Catheter steering in interventional cardiology: Mechanical analysis and novel solution

Awaz Ali, Aimee Sakes, Ewout A. Arkenbout, Paul Henselmans, Remi van Starkenburg, Tamas Szili-Torok, Paul Breedveld

Research output: Contribution to journalArticleScientificpeer-review

3 Citations (Scopus)
63 Downloads (Pure)


In recent years, steerable catheters have been developed to combat the effects of the dynamic cardiac environment. Mechanically actuated steerable catheters appear the most in the clinical setting; however, they are bound to a number of mechanical limitations. The aim of this research is to gain insight in these limitations and use this information to develop a new prototype of a catheter with increased steerability. The main limitations in mechanically steerable catheters are identified and analysed, after which requirements and solutions are defined to design a multi-steerable catheter. Finally, a prototype is built and a proof-of-concept test is carried out to analyse the steering functions. The mechanical analysis results in the identification of five limitations: (1) low torsion, (2) shaft shortening, (3) high unpredictable friction, (4) coupled tip-shaft movements, and (5) complex cardiac environment. Solutions are found to each of the limitations and result in the design of a novel multi-steerable catheter with four degrees of freedom. A prototype is developed which allows the dual-segmented tip to be steered over multiple planes and in multiple directions, allowing a range of complex motions including S-shaped curves and circular movements. A detailed analysis of limitations underlying mechanically steerable catheters has led to a new design for a multi-steerable catheter for complex cardiac interventions. The four integrated degrees of freedom provide a high variability of tip directions, and repetition of the bending angle is relatively simple and reliable. The ability to steer inside the heart with a variety of complex shaped curves may potentially change conventional approaches in interventional cardiology towards more patient-specific and lower complexity procedures. Future directions are headed towards further design optimizations and the experimental validation of the prototype.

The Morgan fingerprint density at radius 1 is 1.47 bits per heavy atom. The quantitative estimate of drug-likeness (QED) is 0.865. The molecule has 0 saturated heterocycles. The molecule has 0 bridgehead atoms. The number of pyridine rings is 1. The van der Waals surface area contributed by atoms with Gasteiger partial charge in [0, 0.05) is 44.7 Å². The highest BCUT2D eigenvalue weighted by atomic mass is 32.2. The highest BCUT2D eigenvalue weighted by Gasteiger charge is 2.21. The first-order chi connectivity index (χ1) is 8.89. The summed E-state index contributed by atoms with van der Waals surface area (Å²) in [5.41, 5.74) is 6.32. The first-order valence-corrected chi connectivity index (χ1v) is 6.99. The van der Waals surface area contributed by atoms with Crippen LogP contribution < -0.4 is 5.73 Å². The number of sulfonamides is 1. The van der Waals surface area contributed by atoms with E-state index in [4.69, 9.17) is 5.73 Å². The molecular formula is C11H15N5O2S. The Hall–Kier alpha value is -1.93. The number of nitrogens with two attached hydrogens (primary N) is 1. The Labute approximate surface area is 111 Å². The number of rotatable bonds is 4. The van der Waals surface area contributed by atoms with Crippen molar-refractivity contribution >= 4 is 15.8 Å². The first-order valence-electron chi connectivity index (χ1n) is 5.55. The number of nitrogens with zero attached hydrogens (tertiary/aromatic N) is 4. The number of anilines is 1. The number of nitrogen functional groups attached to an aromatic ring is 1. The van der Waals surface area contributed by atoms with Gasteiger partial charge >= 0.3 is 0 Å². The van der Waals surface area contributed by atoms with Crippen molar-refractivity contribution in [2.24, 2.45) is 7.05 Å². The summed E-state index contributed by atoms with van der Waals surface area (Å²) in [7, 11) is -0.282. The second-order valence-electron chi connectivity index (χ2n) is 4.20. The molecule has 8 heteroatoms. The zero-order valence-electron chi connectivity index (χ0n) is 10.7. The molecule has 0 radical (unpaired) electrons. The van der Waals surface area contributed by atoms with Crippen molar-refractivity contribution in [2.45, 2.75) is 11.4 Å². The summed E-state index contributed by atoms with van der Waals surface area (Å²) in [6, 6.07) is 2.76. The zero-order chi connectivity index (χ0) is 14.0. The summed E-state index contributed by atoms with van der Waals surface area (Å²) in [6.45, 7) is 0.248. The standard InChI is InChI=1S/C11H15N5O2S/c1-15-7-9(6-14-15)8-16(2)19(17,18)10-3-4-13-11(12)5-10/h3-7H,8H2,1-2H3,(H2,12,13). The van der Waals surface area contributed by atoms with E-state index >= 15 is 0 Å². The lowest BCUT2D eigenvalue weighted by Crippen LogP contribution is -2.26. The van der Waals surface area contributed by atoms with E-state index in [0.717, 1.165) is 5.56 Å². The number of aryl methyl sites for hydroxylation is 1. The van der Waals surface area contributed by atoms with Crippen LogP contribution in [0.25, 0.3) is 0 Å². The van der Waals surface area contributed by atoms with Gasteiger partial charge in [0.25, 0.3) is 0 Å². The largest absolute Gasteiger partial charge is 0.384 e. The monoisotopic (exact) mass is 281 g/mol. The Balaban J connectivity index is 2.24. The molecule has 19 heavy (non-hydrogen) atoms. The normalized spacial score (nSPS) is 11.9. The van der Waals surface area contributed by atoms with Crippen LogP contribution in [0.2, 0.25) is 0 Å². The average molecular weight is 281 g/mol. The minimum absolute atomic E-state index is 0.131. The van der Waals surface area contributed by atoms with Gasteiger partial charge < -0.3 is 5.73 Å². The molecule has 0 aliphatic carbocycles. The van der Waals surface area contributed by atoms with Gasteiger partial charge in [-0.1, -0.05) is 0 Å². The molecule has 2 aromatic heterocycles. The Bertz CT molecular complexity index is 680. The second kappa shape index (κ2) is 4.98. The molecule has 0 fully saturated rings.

Original languageEnglish
Pages (from-to)1207-1218
JournalProceedings of the Institution of Mechanical Engineers, Part H: Journal of Engineering in Medicine
Issue number12
Publication statusPublished - 2019


  • biomechanical testing/analysis
  • Biomedical devices
  • biomedical instrumentation
  • cardiovascular implants
  • cardiovascular system mechanics

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